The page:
Prior oral contraceptive use is associated with reduced risk for ovarian cancer among women of all ages; however, risk reductions associated with childbirth diminish as women age, a study published online first in the journal Cancer Epidemiology, Biomakers & Prevention has shown.

Childbirth and oral contraceptive use is known to contribute to a reduced risk of ovarian cancer in premenopausal women. But little is known about the effect of age on this link; therefore, the researchers sought to determine whether associated risk reductions were sustained as women aged.

The researchers examined age-related trends in the hazard ratios per full-term pregnancy and per year of oral contraceptive use in 310 290 white women from 3 large US cohort studies of women older than 50 years at recruitment, including 1815 of whom developed incidence invasive epithelial ovarian cancer. The researchers used Cox regression, stratified by cohort, in their review of the data.

Results demonstrate that risk reductions associated with childbirth waned as women aged (P < .001 for trend in hazard ratio with increasing age), and no association with childbirth was seen in women age 75 years or older. However, risk reductions associated with oral contraceptive use did not diminish with age (P = .79 for trend in hazard ratio with increasing age).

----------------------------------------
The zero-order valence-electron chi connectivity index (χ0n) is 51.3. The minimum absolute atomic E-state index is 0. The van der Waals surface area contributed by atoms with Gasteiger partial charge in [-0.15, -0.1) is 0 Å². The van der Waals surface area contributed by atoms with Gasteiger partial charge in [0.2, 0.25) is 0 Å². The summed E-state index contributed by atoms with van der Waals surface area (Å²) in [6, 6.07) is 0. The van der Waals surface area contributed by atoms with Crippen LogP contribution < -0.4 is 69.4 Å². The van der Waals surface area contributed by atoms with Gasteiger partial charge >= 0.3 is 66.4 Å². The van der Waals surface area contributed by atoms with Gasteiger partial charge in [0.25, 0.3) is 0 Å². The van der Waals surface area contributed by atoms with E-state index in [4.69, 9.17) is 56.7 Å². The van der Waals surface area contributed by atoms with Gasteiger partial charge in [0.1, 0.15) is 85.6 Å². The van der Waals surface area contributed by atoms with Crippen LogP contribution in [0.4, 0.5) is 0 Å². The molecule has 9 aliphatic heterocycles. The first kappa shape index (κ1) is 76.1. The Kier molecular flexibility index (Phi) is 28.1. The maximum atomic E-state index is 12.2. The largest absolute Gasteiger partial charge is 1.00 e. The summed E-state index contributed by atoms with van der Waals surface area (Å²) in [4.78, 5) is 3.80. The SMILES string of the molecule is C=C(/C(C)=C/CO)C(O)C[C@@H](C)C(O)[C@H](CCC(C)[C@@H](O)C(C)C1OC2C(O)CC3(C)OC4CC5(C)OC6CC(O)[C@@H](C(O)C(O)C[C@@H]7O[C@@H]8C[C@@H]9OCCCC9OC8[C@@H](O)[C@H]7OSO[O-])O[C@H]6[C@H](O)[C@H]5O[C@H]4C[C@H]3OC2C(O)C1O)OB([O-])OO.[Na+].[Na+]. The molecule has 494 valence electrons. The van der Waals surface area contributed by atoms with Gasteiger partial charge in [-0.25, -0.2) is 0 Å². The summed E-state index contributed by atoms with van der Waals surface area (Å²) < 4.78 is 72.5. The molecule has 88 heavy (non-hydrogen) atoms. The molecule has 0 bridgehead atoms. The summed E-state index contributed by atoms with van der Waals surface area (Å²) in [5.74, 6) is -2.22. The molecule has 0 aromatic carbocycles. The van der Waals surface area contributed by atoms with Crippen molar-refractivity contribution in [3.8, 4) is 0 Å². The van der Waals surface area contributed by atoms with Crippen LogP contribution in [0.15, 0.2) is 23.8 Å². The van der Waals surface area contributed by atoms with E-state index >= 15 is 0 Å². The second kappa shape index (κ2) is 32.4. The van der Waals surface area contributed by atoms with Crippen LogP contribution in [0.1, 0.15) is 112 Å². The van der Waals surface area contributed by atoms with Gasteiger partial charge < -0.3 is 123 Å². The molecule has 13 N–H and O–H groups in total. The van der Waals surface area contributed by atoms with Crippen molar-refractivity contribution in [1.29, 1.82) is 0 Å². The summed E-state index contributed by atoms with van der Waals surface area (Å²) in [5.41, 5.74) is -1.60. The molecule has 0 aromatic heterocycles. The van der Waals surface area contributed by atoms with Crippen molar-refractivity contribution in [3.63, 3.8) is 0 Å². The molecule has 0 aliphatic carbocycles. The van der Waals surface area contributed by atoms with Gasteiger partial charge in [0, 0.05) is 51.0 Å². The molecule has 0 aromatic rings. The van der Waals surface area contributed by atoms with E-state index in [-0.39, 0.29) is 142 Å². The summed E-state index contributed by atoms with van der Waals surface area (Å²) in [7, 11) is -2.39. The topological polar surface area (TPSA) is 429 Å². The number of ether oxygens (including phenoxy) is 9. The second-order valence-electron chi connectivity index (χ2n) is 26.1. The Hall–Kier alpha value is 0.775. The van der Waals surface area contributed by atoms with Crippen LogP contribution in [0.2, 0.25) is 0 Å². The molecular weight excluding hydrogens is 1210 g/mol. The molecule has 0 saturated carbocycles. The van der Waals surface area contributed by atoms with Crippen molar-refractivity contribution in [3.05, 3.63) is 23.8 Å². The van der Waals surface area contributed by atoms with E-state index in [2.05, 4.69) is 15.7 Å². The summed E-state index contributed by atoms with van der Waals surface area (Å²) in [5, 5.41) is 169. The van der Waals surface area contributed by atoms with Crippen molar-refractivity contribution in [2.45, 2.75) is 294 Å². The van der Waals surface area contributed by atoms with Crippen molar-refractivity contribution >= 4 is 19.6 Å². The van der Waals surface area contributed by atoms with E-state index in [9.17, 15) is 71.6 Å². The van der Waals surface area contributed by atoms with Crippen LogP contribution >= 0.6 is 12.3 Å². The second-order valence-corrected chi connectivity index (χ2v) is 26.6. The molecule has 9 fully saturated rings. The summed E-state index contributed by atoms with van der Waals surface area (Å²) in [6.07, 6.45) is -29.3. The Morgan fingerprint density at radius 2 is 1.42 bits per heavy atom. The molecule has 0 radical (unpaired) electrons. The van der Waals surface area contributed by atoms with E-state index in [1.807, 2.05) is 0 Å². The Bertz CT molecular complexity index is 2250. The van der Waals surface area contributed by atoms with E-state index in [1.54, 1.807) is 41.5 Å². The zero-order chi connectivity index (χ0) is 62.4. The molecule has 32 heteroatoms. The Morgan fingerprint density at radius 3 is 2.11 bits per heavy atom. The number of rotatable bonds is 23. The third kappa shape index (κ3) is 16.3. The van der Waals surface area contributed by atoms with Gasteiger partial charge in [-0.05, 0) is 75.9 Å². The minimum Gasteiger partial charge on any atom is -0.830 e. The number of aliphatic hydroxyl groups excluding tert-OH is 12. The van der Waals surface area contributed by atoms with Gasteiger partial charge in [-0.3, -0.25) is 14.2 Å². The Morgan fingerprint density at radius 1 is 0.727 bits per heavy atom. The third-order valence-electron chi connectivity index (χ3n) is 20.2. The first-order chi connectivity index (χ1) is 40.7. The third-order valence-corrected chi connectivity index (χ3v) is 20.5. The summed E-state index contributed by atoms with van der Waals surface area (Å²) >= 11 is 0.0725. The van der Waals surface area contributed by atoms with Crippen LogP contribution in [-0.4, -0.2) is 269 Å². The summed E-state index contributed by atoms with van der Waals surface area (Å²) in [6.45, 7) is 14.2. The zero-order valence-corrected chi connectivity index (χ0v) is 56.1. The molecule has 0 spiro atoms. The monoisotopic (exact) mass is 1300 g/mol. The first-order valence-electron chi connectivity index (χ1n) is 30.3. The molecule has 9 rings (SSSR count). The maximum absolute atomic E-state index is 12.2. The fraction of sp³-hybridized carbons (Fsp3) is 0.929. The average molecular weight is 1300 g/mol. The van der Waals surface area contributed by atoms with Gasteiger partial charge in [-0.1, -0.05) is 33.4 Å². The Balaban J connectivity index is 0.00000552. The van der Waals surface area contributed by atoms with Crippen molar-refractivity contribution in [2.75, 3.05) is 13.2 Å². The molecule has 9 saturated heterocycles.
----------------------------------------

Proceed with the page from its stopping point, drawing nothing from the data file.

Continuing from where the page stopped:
These results can be used in risk prediction and to guide counseling for women, particularly those at higher risk due to personal history of breast cancer or a family history of ovarian cancer. However, these results should be validated in other studies.

Reference

1. McGuire V, Hartge P, Liao LM, et al. Parity and oral contraceptive use in relation to ovarian cancer risk in older women [published online ahead of print April 12, 2016]. Cancer Epidemiol Biomakers Prev. doi:10.1158/1055-9965.EPI-16-0011.